More on Virtual Tape

Last week I talked about virtual tape solutions. On Monday HDS released the news that they're reselling Diligent's VTL solution. From memory, when I last saw this about 12 months ago, it was a software only solution for emulating tape, sure enough that's still the same. Probably the more useful thing though is ProtecTIER, which scans all incoming data and proactively compresses the incoming stream by de-duplicating the data. The algorithm relies on a cache map of previously scanned data held in memory on the product's server, with a claimed supported capacity of 1PB raw, or 25PB at the alleged 25:1 compression ratio.

As Hu Yoshida referenced the release on his blog, I asked the question on compression. 25:1 is a claimed average from customer experience, some customers have seen even greater savings.

So, my questions; what is performance like? What happens if the ProtecTIER server goes titsup (technical expression)? I seem to remember from my previous presentation on the product that the data was stored in a self referential form, allowing the archive index to be easily recreated.

If the compression ratio is true and performance is not compromised, then this could truly be a superb product for bringing disk based backup into the mainstream. Forget the VTL solution; just do straight disk based backups using something like Netbackup disk storage groups and relish in the benefits!!!

Monday, 10 July 2006

Performance End to End

Performance Management is a recurring theme in the storage world. As fibre channel SANs grow and become more complex, the very nature of a shared infrastructure becomes prone to performance bottlenecks. Worse still, without sensible design (e.g. things like not mixing development data in with production) production performance can be unnecessarily compromised.

The problem is, there aren't really the tools to manage and monitor performance to the degree I'd like. Here's why. Back in the "old days" of the mainframe, we could do end to end performance management - issue an I/O and you could break down the I/O transaction into the constituent parts; you could see the connect time (time the data was being transferred), disconnect time (time waiting for the data to be ready so it can be returned to the host) and other things which aren't quite as relevant now like seek time and rotational delay. This was all possible because the mainframe entity was a single infrastructure; there was a single time clock against which the I/O transaction could be measured - also the I/O protocol catered for collecting the I/O data response times.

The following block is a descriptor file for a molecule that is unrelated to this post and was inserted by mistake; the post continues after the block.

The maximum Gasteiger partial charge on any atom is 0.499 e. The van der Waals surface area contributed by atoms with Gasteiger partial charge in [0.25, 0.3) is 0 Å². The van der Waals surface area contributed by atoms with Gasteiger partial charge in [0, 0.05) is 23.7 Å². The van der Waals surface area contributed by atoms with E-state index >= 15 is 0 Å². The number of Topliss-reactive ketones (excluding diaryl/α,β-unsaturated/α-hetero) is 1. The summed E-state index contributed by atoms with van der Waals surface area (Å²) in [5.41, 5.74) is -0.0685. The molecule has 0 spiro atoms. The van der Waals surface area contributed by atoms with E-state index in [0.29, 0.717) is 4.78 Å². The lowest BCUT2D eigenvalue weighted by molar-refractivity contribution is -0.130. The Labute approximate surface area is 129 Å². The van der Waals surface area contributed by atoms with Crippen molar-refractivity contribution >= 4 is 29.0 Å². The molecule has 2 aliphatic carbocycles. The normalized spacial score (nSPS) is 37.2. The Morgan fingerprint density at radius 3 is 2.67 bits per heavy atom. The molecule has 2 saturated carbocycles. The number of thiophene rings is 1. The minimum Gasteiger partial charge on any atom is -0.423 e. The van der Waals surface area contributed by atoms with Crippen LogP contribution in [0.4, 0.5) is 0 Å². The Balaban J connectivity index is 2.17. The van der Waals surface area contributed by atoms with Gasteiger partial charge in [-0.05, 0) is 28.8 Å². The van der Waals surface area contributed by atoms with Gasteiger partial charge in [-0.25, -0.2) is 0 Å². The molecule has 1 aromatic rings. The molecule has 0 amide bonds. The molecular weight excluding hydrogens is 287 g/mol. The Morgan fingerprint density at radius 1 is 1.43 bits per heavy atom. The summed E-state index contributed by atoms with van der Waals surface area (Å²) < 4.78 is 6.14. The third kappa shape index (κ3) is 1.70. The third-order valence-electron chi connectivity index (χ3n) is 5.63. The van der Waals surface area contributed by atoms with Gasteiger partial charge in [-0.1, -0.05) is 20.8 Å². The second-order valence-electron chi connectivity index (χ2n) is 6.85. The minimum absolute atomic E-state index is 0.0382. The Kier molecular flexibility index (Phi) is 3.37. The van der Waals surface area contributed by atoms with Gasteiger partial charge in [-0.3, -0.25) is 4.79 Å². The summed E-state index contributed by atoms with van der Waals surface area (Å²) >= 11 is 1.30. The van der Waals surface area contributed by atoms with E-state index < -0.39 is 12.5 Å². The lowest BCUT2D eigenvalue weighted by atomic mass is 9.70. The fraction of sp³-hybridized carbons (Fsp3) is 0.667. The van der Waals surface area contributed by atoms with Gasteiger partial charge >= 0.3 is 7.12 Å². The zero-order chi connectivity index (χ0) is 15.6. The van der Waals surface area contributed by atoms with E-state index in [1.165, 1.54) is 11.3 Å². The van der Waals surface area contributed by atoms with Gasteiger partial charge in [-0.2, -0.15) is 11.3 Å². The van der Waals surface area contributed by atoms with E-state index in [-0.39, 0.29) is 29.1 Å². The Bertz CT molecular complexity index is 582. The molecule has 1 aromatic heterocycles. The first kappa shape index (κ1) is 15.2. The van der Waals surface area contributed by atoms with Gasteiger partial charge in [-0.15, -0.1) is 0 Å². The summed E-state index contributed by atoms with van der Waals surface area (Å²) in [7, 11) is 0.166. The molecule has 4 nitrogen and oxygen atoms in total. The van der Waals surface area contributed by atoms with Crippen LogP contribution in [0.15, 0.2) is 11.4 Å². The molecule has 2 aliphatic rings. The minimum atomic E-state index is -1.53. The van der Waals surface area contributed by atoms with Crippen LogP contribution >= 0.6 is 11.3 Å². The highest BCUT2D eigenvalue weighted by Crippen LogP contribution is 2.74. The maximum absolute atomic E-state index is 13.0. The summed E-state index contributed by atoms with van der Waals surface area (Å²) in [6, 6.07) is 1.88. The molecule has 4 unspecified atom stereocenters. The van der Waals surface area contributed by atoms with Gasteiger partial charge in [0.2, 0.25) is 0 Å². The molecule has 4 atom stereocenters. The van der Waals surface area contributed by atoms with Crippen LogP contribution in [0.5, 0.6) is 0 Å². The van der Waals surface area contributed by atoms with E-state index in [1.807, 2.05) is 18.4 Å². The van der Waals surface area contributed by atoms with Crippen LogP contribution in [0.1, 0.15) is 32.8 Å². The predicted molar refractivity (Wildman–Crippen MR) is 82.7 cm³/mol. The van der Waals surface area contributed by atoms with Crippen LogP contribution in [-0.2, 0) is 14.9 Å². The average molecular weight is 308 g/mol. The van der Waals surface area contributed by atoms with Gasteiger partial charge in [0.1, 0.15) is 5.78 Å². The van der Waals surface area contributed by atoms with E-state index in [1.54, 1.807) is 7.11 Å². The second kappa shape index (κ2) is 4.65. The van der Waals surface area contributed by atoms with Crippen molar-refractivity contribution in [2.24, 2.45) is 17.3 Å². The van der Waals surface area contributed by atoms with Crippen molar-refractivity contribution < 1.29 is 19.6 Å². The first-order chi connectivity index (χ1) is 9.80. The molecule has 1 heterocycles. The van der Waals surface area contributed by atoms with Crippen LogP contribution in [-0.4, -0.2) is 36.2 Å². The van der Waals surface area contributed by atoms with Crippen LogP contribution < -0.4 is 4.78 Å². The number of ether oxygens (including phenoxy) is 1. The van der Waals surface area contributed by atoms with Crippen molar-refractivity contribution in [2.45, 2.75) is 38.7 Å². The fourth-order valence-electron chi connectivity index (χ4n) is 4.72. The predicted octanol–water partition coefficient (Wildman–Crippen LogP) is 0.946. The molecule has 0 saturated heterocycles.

SANs are somewhat different. Firstly the protocol doesn't cater for collecting in-flight performance statistics, so all performance measurements are based on observations from tracing the entire environment. The vendors will tell you they can do performance measurements and it is true, they can collect whatever the host, storage and SAN components offer - the trouble is, those figures are likely to be averages and either not possible or not easy to relate the figures to specific LUNs on specific hosts.

For you storage and fabric vendors out there, here's what I'd like; first I want to trace an entire I/O from host to storage and back; I want to know at each point in the I/O exchange what the response time was. I still want to total and average those figures. Don't forget replication - TrueCopy/SRDF/PPRC, I still want to know that part of the I/O.

One thought, I have a feeling fabric virtualisation products might be able to produce some of this information. After all, if they are receiving an I/O request for a virtual device and returning it to the host, the environment is there to map the I/O response to the LUN. Perhaps that exists today?

Wednesday, 5 July 2006

Virtual tape libraries

I previously mentioned virtual tape libraries. Two examples of products I've been looking at are Netapp's Nearstore Virtual Tape Library and ADIC's Pathlight products. Both effectively simulate tape drives and allow a virtual tape to be exported to a physical tape. Here are some of the issues as I see it:

1. How many virtual devices can I write to? Products such as Netbackup do well having lots of drives to write to; a separate drive is needed (for instance) for each retention period (monthly/weekly/daily) and for different storage pools. This can cause issues with the ability to make most effective use of drives, especially when multiplexing. So, the more drives, the better.

2. How much data can I stream? OK, it's great having lots of virtual drives, but how much data can I actually write? The Netapp product for instance can have up to 3000 virtual drives but can only sustain 1000MB/s throughput (equivalent to about 30 LTO2 drives).

3. How is compression handled? Data written to tape will usually be compressed by the drive, resulting in variable capacity on each tape, some data will compress well, some won't. A virtual tape system that writes to physical tape must ensure that the level of compression doesn't prevent a virtual tape being written to the physical tape (imagine getting such poor compression that only 80% of data could be written to the tape, what use is that). However the flip side to this is ensuring that all the tape capacity can be utilised - it's easy to simply write 1/2 full tapes to get around the compression issue.